The solubilities of fully ordered synthetic MnTa2O6 and MnNb2O6 in water saturated haplogranitic melts have been determined at 800° to 1035°C, 800 to 4000 bars for Al/[2Mn+Na+K] (A.S.I.) compositions of 0.4 to 1.2. Three types of experiments were conducted: simple (equilibrium) dissolution of crystals into melt, dissolution of crystals into melt doped with MnO, Ta2O5 or Nb2O5 (to determine whether or not the solubility products and hence the activity coefficients are constant), and reversal (crystallization) experiments.
At 800°C and 2 kbar columbite solubility increases dramatically with increasing peralkalinity and weakly with increasing Al content in peraluminous compositions. Greater than 3 wt% Nb2O5 and >5 wt% Ta2O5 are required for columbite saturation in strongly peralkaline granitic melts (A.S.I. 0.55), whereas >1000 ppm Nb2O5 and >5000 ppm Ta2O5 required for saturation in subaluminous to peraluminous granitic melts. Consistency between the dissolution, Mn-, Ta-, and Nb-doped and the crystallization experiments indicate not only that equilibrium was attained but that the activity coefficients of Nb and Ta exhibit Henry's law behaviour at concentrations up to ~5 wt%. If the excess number of moles of Ta or Nb is plotted against the excess of Na+K, relative to the subaluminous composition, there is a strong correlation, with one mole of excess Ta or Nb corresponding to two moles of excess Na+K. This implies that two non-bridging oxygens are required for Ta or Nb to dissolve into the melt, and in this respect Ta and Nb behave similar to other HFSE such as Zr. The solubility of Ta is evidently higher than that of Nb when expressed as a wt%. However, the solubility products of MnTa2O6 (Ksp-Ta) and MnNb2O6 (Ksp-Nb) are roughly equal in peralkaline melts (250x10-4 and 200x10-4 mol2/kg2 ,respectively, for A.S.I. 0.55). By contrast, Ksp-Ta (3x10-4 mol2/kg2) is two times higher than that of Ksp-Nb (1.4x10-4 mol2/kg2) in subaluminous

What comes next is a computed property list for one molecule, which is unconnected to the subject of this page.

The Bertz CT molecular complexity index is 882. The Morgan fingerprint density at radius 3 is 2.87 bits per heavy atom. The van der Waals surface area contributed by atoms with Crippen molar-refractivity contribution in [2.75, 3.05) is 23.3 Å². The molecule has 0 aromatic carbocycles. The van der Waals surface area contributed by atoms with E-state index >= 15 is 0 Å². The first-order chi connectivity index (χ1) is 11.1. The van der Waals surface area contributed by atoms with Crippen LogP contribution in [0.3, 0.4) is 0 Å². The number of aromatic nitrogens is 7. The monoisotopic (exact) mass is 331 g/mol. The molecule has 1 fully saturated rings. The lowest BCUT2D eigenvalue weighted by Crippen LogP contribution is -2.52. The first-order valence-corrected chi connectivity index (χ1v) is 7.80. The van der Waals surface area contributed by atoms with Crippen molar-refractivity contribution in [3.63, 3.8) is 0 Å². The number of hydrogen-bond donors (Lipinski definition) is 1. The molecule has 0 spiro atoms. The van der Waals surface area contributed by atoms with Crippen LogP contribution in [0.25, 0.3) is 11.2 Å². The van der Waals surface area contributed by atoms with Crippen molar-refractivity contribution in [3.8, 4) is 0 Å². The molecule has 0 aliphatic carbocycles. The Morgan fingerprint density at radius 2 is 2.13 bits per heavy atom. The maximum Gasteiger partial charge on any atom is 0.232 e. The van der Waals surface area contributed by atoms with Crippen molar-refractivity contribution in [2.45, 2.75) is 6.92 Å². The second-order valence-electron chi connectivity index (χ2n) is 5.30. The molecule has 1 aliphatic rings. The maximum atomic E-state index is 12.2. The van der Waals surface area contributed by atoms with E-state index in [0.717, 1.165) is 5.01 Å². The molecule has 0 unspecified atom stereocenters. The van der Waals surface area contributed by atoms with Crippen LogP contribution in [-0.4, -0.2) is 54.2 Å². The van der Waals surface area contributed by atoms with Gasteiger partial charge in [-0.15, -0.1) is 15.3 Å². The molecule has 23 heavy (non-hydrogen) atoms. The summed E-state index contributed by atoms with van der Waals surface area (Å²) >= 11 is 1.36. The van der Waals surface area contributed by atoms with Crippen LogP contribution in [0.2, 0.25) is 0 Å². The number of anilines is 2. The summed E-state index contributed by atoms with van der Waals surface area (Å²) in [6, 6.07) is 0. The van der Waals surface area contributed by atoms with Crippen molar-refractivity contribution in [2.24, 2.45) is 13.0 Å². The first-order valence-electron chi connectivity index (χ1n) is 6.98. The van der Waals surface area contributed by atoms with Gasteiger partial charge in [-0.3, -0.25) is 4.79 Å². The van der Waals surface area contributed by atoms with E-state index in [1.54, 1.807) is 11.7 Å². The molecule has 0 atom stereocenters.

(A.S.I. 1.0) melts and similar values are obtained for peraluminous (A.S.I. 1.2) melts, 4x10-4 and 1.6x10-4 mol2/kg2, respectively. In the latter melts the activity coefficient of Ta2O5 is thus lower than that of Nb2O5, and with crystal fractionation the Ta/Nb ratio of the residual melt should increase. This is consistent with observed increase of Ta/Nb in natural peraluminous suites and the fractionation of Ta/Nb in the continental crust. The similar activity coefficients in peralkaline melts may also explain the lack of Nb depletion (relative to Ta) generally observed in peralkaline granites and oceanic crust.
Columbite solubility is strongly dependent on temperature in subaluminous to peraluminous melts, e.g. for the water-saturated A.S.I. 1.0 composition at 1035°C and 2 kbar, Ksp-Ta increasing to 35x10-4 mol2/kg2 and Ksp-Nb to 26x10-4 mol2/kg2. At these conditions Ksp-Ta is only ~1.3 times higher than Ksp-Nb, thus decreasing temperature also promotes Ta/Nb fractionation in subaluminous and peraluminous suites. If the data for the subaluminous composition are extrapolated to the crystallization conditions of pegmatites or highly evolved granite (600°C, 2 kbar), where columbite occurs as a magmatic mineral, and assuming a melt with 0.05 wt% MnO, 1400 ppm Ta or 330 ppm Nb are required for columibite saturation. Although these values are high, natural columibite invariably contains Fe, and Fe concentrations in melts are >>0.05 wt%. The extrapolation of the solubility data to 600°C thus yields geologically reasonable results. By contrast to solubility in peralkaline melts is only weakly temperature dependent , for the A.S.I. 0.55 composition Ksp-Ta increases to 460x10-4 mol2/kg2 and Ksp-Nb to 500x10-4 mol2/kg2. Several wt% Ta or Nb are required for Mn-columbite saturation in peralkaline melts
at 600°C, but this is consistent with the lack of primary columbite in peralkaline rocks. Finally, the effect of pressure has been determined for Ksp-Nb at H2O-saturated conditions. In the A.S.I. 1.0 composition Ksp-Nb increases from 0.7 x10-4 mol2/kg2 at 800 bars to 2.2 x10-4 mol2/kg2 at 4000 bars. The opposite trend is observed in the A.S.I. 0.6 composition, with Ksp-Nb decreasing from 245 x10-4 mol2/kg2 at 800 bars to 90 x10-4 mol2/kg2 at 4000 bars.